Chemist for a better Springvale

Well-known pharmacist and philanthropist Richard Lim is running for council. 213935_11 Picture: STEWART CHAMBERS

By Cam Lucadou-Wells

A philanthropic pharmacist has launched a heavyweight bid for a seat on Greater Dandenong Council.

Richard Lim OAM will be seen as a strong chance in succeeding the retiring four-time mayor Youhorn Chea in Springvale Central ward in October’s election.

Like Cr Chea, Mr Lim has been active in the Cambodian Association of Victoria as well as an Australian Labor Party member.

But he insists he is “independent” with a suite of ideas to build on Springvale’s cultural identity and drawcard shops and eateries.

Mr Lim envisages more tidy, modern shopfronts, cleaner public toilets, playgrounds and an immigration museum, Cambodian-style gateway and a cultural New Year event in April.

But the number one issue is parking.

He shares Cr Chea’s bugbears about the under-utilised multi-level car park at 8 Balmoral Avenue – at odds with the congestion at street level.

“People don’t like driving in there,” Mr Lim said – citing the narrow corners, darkness and confined spaces within.

“Glen Waverley is growing so fast. We lose a lot of customers from Springvale to Glen Waverley because of the parking.”

An engineering solution may be expensive but would pay for itself if the car park filled to capacity, he says.

A generous sponsor and benefactor, Mr Lim has long donated widely and organised fundraisers such as $1 million for Monash Health recently.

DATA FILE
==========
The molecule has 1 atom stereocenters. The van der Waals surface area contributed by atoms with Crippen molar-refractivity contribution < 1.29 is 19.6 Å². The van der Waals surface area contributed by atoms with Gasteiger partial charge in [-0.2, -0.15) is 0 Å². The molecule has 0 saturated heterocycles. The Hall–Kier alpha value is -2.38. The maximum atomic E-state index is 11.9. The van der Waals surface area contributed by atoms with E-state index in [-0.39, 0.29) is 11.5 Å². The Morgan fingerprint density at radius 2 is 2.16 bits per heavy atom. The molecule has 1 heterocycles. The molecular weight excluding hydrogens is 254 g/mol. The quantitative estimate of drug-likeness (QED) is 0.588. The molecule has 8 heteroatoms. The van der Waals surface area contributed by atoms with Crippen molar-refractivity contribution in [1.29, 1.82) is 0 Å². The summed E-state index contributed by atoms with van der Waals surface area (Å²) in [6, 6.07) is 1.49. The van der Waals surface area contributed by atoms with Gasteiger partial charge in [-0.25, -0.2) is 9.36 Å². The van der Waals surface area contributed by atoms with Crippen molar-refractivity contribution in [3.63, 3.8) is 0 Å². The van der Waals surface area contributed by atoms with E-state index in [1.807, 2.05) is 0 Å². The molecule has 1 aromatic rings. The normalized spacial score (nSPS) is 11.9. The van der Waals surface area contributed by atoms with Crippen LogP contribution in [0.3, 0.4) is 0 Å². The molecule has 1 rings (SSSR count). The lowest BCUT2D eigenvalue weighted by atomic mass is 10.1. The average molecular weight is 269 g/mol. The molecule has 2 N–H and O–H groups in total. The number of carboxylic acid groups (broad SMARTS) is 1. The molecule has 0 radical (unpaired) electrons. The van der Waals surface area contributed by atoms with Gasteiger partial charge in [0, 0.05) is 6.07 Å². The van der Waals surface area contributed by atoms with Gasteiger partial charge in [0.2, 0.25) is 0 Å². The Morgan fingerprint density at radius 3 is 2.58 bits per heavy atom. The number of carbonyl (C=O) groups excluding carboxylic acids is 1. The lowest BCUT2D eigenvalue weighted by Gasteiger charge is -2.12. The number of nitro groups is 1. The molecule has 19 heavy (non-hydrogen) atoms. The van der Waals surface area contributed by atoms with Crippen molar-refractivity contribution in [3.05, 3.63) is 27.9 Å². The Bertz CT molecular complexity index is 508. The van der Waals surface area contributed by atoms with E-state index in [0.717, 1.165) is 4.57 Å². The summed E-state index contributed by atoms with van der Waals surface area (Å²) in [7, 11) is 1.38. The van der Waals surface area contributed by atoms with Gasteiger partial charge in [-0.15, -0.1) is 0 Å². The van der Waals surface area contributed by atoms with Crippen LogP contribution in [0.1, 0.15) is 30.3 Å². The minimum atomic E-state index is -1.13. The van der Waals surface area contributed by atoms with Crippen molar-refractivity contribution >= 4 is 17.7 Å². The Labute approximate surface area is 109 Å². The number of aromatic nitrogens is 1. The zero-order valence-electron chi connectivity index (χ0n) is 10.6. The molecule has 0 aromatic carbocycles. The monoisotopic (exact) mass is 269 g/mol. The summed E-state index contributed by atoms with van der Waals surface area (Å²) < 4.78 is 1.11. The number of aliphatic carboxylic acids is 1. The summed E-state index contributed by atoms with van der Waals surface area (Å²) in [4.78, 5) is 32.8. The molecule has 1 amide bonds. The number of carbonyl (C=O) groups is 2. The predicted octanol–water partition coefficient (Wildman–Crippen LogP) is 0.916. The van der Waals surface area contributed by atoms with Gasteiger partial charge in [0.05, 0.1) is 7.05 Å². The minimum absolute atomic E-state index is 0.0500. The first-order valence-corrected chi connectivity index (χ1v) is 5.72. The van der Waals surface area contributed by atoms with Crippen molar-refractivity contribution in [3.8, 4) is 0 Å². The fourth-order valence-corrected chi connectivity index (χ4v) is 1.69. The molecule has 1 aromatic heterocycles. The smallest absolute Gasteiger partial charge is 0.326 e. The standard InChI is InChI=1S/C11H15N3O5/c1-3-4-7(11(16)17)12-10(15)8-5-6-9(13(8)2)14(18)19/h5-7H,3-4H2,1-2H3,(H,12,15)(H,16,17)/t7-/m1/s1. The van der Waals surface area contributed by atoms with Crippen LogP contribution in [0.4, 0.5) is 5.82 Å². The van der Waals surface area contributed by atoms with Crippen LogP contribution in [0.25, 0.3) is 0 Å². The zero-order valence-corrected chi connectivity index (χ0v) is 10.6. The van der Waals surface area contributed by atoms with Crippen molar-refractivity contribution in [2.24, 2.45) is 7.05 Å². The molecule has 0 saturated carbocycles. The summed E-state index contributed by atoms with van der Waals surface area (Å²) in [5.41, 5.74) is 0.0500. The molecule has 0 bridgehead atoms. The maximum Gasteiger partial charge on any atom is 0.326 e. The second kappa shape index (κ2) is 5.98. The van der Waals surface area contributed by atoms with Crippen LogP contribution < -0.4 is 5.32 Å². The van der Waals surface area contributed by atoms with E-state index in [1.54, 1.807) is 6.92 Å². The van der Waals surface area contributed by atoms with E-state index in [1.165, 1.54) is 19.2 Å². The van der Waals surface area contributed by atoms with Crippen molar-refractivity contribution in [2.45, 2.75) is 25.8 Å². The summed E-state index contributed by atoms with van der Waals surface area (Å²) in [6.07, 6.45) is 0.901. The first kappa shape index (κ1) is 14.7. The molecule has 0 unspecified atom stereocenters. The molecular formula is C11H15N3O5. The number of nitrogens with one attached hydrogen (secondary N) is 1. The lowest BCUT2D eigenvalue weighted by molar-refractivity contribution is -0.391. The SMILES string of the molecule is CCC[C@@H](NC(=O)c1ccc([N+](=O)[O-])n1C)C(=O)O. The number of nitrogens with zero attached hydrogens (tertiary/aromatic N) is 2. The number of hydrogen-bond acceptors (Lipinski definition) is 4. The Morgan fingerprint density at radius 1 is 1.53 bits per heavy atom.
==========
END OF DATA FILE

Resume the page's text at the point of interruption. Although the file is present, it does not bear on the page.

His causes include Monash Childrens Hospital, The Salvation Army, Springvale Rise Primary School, Cambodian Vision, Cambodian Youth Association of Victoria and Save Cambodian Childrens Fund.

He has sponsored local students to go on school camps, as well as schools to be built in Cambodia.

“It’s part of my mother’s attitude. She was a very kind person who was really well known in her home town.”

Sadly, she and Mr Lim’s father died through a lack of food and medication under Pol Pot’s murderous regime in his Cambodian homeland in 1975-‘79.

Many of his family, including siblings, were “wiped out” as were most of Mr Lim’s youth group.

Aside from murder, torture and starvation, some of the 1.2 million Cambodians killed suffered from a lack of Western medicine.

It was outlawed in favour of ineffective herbal treatments. “This was to ensure that only high profile members of the regime had access to these medications.”

In 1980, Mr Lim escaped by riding a bike for weeks to cross the Thai border. He lay for three days in a pineapple field to avoid open fire between Vietnamese soldiers and the Khmer Rouge.

He also worked for the Red Cross and Medicins San Frontieres as a doctor and nurse in Khao I Dang refugee camp.

In 1980, he gained refuge with his brothers and sisters in Australia.

Within a year, he formed Cambodian Youth Association of Victoria to tutor and help assimilate young refugees.

“After 30 years in Springvale, I feel like my customers and members of the community are my family.”


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